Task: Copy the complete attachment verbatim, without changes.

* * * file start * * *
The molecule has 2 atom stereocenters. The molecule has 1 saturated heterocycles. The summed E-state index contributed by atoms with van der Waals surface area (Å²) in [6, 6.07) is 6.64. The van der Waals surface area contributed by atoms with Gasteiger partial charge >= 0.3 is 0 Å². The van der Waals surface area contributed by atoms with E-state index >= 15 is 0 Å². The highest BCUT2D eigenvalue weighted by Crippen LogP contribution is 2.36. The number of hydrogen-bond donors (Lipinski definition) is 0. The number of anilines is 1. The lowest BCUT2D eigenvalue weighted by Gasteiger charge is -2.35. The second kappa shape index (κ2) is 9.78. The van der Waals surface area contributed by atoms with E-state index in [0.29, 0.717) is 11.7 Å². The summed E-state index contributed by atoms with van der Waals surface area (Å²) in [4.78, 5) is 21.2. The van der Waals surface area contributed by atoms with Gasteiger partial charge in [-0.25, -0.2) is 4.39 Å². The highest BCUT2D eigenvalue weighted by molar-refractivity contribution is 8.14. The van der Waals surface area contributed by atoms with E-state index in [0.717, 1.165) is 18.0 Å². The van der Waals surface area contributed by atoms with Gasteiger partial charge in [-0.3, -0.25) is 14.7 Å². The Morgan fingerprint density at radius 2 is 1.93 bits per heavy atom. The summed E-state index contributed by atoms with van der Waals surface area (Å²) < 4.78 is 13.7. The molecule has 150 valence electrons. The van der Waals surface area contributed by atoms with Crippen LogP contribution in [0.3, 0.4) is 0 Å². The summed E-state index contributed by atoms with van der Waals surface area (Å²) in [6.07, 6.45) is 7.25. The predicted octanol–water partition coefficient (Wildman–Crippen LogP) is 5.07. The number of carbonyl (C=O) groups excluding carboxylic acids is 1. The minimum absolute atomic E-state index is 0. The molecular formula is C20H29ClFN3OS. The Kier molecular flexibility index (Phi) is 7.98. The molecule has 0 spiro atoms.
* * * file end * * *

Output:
The molecule has 2 atom stereocenters. The molecule has 1 saturated heterocycles. The summed E-state index contributed by atoms with van der Waals surface area (Å²) in [6, 6.07) is 6.64. The van der Waals surface area contributed by atoms with Gasteiger partial charge >= 0.3 is 0 Å². The van der Waals surface area contributed by atoms with E-state index >= 15 is 0 Å². The highest BCUT2D eigenvalue weighted by Crippen LogP contribution is 2.36. The number of hydrogen-bond donors (Lipinski definition) is 0. The number of anilines is 1. The lowest BCUT2D eigenvalue weighted by Gasteiger charge is -2.35. The second kappa shape index (κ2) is 9.78. The van der Waals surface area contributed by atoms with E-state index in [0.29, 0.717) is 11.7 Å². The summed E-state index contributed by atoms with van der Waals surface area (Å²) in [4.78, 5) is 21.2. The van der Waals surface area contributed by atoms with Gasteiger partial charge in [-0.25, -0.2) is 4.39 Å². The highest BCUT2D eigenvalue weighted by molar-refractivity contribution is 8.14. The van der Waals surface area contributed by atoms with E-state index in [0.717, 1.165) is 18.0 Å². The van der Waals surface area contributed by atoms with Gasteiger partial charge in [-0.3, -0.25) is 14.7 Å². The Morgan fingerprint density at radius 2 is 1.93 bits per heavy atom. The summed E-state index contributed by atoms with van der Waals surface area (Å²) < 4.78 is 13.7. The molecule has 150 valence electrons. The van der Waals surface area contributed by atoms with Crippen LogP contribution in [0.3, 0.4) is 0 Å². The summed E-state index contributed by atoms with van der Waals surface area (Å²) in [6.07, 6.45) is 7.25. The predicted octanol–water partition coefficient (Wildman–Crippen LogP) is 5.07. The number of carbonyl (C=O) groups excluding carboxylic acids is 1. The minimum absolute atomic E-state index is 0. The molecular formula is C20H29ClFN3OS. The Kier molecular flexibility index (Phi) is 7.98. The molecule has 0 spiro atoms.